Project Lawsuit Abuse:
Stories from the Frontlines of Lawsuit Abuse

Posts for Economy

Why West Virginia Needs Legal Reform

The numbers are in for West Virginia’s economy, and they aren’t good. The state lost 7,000 jobs in 2013, ranked last in job creation and had the nation’s lowest labor participation rate. Sounds like some changes are needed, right?

As West Virginia Citizens Against Lawsuit Abuse points out, one change that would have a major positive impact on the state is an improvement in the legal climate. Currently, West Virginia has a reputation as Judicial Hellhole, where plaintiffs’ lawyers win big at the expense of everyone else. Reducing the lawsuit burden through legal reforms would allow small businesses to grow and create jobs, and improve the overall quality of life for West Virginians.

Ten Years of Reform in Mississippi!

In the early 2000s, Mississippi – home of notorious trial lawyer Dickie Scruggs – had a reputation as the nation’s capital for “jackpot justice.” One outrageous verdict after another drove businesses away, and high malpractice premiums left the state’s healthcare system in a crisis. Jefferson County, a favorite venue of trial lawyers, had more plantiffs in mass tort lawsuits than residents!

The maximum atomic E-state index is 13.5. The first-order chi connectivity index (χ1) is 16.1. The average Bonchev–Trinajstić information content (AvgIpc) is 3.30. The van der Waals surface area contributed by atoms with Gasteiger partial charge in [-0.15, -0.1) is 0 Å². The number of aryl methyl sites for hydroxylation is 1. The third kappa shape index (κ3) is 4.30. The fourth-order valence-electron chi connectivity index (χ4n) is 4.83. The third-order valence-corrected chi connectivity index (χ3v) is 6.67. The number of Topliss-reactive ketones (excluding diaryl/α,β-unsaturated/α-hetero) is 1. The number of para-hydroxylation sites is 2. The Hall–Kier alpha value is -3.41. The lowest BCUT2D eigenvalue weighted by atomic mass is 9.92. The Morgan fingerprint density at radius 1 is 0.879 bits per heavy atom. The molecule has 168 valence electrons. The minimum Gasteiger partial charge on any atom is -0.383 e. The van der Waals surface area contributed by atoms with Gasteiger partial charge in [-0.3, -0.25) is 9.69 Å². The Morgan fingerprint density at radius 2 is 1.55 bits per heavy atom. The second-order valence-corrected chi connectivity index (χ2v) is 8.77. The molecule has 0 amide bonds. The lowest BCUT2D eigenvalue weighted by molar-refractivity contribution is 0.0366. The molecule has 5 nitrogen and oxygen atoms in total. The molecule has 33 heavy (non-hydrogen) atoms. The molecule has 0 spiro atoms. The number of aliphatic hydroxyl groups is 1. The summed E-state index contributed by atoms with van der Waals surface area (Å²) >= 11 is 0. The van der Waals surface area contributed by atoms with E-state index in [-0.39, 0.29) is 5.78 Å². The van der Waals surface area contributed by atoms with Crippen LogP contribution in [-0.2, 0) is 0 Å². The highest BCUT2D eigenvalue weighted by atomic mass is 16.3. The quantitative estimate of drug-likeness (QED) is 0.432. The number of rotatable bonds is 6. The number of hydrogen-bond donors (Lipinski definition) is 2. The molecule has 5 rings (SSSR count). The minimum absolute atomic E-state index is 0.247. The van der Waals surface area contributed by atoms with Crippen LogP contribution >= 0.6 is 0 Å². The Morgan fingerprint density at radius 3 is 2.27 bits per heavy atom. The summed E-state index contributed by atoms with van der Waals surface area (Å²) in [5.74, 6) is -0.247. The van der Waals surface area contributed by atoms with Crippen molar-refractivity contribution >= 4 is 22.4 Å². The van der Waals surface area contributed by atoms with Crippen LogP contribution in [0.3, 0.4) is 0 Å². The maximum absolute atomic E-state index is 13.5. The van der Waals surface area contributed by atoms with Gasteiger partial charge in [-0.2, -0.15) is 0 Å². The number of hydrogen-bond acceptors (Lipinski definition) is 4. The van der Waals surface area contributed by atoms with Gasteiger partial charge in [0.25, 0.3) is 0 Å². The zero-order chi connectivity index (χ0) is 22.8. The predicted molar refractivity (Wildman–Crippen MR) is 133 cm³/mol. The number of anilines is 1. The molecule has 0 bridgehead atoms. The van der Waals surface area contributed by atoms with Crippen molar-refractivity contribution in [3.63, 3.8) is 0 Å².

But in 2004, the state legislature took steps to turn the state around through common sense legal reforms, like caps on damages and restrictions on venue shopping. Since the landmark reforms, Mississippi has attracted new jobs – including a Toyota manufacturing plant as a direct result of legal reforms – and medical liability insurance premiums have fallen more than 60 percent. 

How Much Are You Paying to Personal Injury Lawyers Each Year?

Last week was tax day, which we all know means that it’s time for us to all fork over our share to Uncle Sam. But what you may not know is that on top of the taxes that we pay to the government, we’re all paying an additional hidden tax – the “lawsuit tax.” 

No matter where you live, excessive lawsuits drive up costs for consumers. More litigation equals fewer jobs, more expensive products and decreased innovation. In fact, each of us pays around $857 a year in lawsuit taxes! That means a family of four pays a lawsuit tax of at least $3,500 a year. 

West Virginians Want Jobs, Not Lawsuits

If you’re a faithful reader of our blog, we don’t have to tell you twice: abusive lawsuits hurt our economy. And West Virginians should know that fact as well as anyone else, from first-hand experience. West Virginia’s legal climate is clearly out-of-step with the rest of the country, with the state consistently earning a spot as a top Judicial Hellhole.

West Virginia’s economy reflects its poor legal climate. Report after report ranks the state as one of the worst places to do business, and West Virginians have long felt the financial impact. 

Florida Needs Jobs, Not Lawsuits!

Small businesses are the backbone of our economy, providing two-thirds of all new jobs. But lawsuit abuse threatens small businesses, hurting their ability to grow and create jobs that we all need.